President Biden signed numerous executive orders on his first day in office, among them one canceling the Keystone XL pipeline. Indiginous leaders are urging him to do the same with the Dakota Access Pipeline, situated on the Sioux Standing Rock Reservation and the object of protests that began in 2016. In Standoff (Torrey House, Apr.), Jacqueline Keeler writes about the ongoing conflict. “An outcome of colonialism and capitalism is climate change,” says Keeler, one of several authors whose forthcoming books examine the tension between environmental preservation and monetary gain.
Advocating for the Environment
Armed with 25 years of experience working in environmental policy, Inches created a guide to promoting change, writing, “We must wake up to the stories we tell ourselves—stories that rationalize policies and behaviors that destroy life.” She walks readers through various tactics, such as organizing a group to protest harmful development, and having meaningful conversations with those in power who hold opposing viewpoints.
Defending the Arctic Refuge
Dunaway, a professor at Trent University in Ontario who specializes in U.S. cultural and environmental history, profiles the late Lenny Kohm, a retired jazz drummer who devoted decades to protecting the Arctic National Wildlife Refuge from oil drillers. Together with members of Alaska’s Gwich’in Nation, Kohm, who died in 2014, formed a grassroots organization to protect the refuge, a battle that continues: in former president Trump’s last days in office, he opened up much of the land to fossil fuel development, and in one of President Biden’s first executive actions, he put a temporary moratorium on the leases.
Shoulder to Shoulder
In the 2010 memoir To the Woods, Hess recounts the 15 years she and her husband lived in a tent and trailer in the Oregon Coast wilderness; her follow-up, 2015’s Building a Better Nest, contemplates the issues of sustainable living that arose when they decided to build a home. Her new book shares stories of environmental activism and cooperation, such as the landowners and Native communities in southern Oregon who came together to prevent the construction of a pipeline that would have threatened water supplies and Indigenous lands.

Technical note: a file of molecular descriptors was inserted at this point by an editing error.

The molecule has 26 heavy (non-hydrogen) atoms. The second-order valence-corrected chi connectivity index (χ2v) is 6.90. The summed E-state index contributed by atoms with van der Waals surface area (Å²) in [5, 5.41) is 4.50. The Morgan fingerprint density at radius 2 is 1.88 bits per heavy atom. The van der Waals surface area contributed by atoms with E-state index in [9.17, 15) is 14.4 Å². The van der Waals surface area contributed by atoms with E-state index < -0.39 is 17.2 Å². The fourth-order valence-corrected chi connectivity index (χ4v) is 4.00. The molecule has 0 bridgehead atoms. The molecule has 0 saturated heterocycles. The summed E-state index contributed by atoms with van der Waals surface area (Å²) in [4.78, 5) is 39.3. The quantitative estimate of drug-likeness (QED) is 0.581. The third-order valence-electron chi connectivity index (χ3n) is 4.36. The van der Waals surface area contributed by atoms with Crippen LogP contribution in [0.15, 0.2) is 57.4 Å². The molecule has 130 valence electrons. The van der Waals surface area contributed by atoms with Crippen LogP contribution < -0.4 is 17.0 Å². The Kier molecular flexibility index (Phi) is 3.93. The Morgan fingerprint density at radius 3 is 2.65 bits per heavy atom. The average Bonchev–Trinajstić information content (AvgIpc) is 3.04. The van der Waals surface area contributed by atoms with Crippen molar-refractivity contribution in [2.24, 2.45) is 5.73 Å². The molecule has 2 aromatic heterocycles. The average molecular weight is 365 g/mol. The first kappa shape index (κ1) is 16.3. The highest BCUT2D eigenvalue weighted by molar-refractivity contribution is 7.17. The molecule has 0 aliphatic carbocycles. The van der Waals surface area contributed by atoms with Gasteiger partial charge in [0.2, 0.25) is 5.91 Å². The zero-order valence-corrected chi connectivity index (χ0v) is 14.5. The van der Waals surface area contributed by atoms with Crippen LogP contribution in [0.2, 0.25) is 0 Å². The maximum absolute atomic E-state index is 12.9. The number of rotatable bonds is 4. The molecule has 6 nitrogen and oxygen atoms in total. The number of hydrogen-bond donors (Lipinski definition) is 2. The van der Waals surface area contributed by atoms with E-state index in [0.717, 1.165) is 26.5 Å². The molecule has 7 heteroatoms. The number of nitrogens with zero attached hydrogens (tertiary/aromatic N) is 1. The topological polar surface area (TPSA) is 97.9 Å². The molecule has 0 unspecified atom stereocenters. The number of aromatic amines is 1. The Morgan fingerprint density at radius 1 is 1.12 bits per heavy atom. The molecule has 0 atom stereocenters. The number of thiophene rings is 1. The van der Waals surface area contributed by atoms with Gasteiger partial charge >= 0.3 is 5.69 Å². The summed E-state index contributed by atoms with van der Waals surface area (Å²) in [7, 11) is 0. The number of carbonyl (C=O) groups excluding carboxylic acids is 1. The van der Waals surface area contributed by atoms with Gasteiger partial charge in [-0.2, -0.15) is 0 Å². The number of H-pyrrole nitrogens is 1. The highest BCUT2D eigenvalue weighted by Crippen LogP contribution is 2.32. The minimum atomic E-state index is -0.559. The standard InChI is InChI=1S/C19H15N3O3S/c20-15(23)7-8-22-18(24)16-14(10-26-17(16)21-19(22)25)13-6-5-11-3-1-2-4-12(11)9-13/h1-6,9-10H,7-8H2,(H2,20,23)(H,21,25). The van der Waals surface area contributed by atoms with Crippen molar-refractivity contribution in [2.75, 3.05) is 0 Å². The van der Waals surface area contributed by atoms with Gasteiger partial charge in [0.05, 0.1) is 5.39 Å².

Keeler, a Dine/Ihanktonwan Dakota journalist, compares two land-related deadlocks from 2016: the Standing Rock Sioux tribe’s peaceful protest against the Dakota Access Pipeline and the Bundy family’s armed takeover of the Malheur Wildlife Refuge in Oregon. Published by Torrey House, a nonprofit press focused on environmental advocacy, the book examines the differing treatment of white and Indigenous protesters by law enforcement and the media, and draws connections with the United States' history of colonization.
“The environmental movement is rooted in the efforts of regular people fighting to protect the air, water, natural resources, and health of their communities,” writes Lim, whose work has appeared in the New Yorker, the Nation, and elsewhere. She collects stories from other reporters and environmental activists, shedding light on the work done in areas that have been disproportionately affected by industrial pollution and climate change. Examples include activists defending communities threatened by pollution in Mobile, Ala., and Hawaiian sovereignty advocates bolstering Native people’s connection to their culture through farming.